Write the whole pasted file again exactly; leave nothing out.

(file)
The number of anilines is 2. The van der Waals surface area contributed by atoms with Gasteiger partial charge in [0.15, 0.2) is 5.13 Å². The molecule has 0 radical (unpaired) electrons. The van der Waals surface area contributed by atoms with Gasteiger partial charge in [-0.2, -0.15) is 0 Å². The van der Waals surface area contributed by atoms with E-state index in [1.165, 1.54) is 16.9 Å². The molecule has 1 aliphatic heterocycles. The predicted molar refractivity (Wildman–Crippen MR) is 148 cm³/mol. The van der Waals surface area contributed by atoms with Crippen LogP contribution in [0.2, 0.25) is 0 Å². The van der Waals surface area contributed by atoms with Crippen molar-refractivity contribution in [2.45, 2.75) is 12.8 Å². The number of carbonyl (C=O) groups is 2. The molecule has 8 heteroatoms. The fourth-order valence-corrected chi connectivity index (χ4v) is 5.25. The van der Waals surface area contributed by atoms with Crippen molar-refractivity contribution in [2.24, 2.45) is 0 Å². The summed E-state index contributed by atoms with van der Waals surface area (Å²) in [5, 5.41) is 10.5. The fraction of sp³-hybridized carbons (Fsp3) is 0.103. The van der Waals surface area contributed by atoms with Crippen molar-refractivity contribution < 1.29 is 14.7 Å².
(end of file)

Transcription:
The number of anilines is 2. The van der Waals surface area contributed by atoms with Gasteiger partial charge in [0.15, 0.2) is 5.13 Å². The molecule has 0 radical (unpaired) electrons. The van der Waals surface area contributed by atoms with Gasteiger partial charge in [-0.2, -0.15) is 0 Å². The van der Waals surface area contributed by atoms with E-state index in [1.165, 1.54) is 16.9 Å². The molecule has 1 aliphatic heterocycles. The predicted molar refractivity (Wildman–Crippen MR) is 148 cm³/mol. The van der Waals surface area contributed by atoms with Crippen LogP contribution in [0.2, 0.25) is 0 Å². The van der Waals surface area contributed by atoms with Crippen molar-refractivity contribution in [2.45, 2.75) is 12.8 Å². The number of carbonyl (C=O) groups is 2. The molecule has 8 heteroatoms. The fourth-order valence-corrected chi connectivity index (χ4v) is 5.25. The van der Waals surface area contributed by atoms with Crippen molar-refractivity contribution in [2.24, 2.45) is 0 Å². The summed E-state index contributed by atoms with van der Waals surface area (Å²) in [5, 5.41) is 10.5. The fraction of sp³-hybridized carbons (Fsp3) is 0.103. The van der Waals surface area contributed by atoms with Crippen molar-refractivity contribution < 1.29 is 14.7 Å².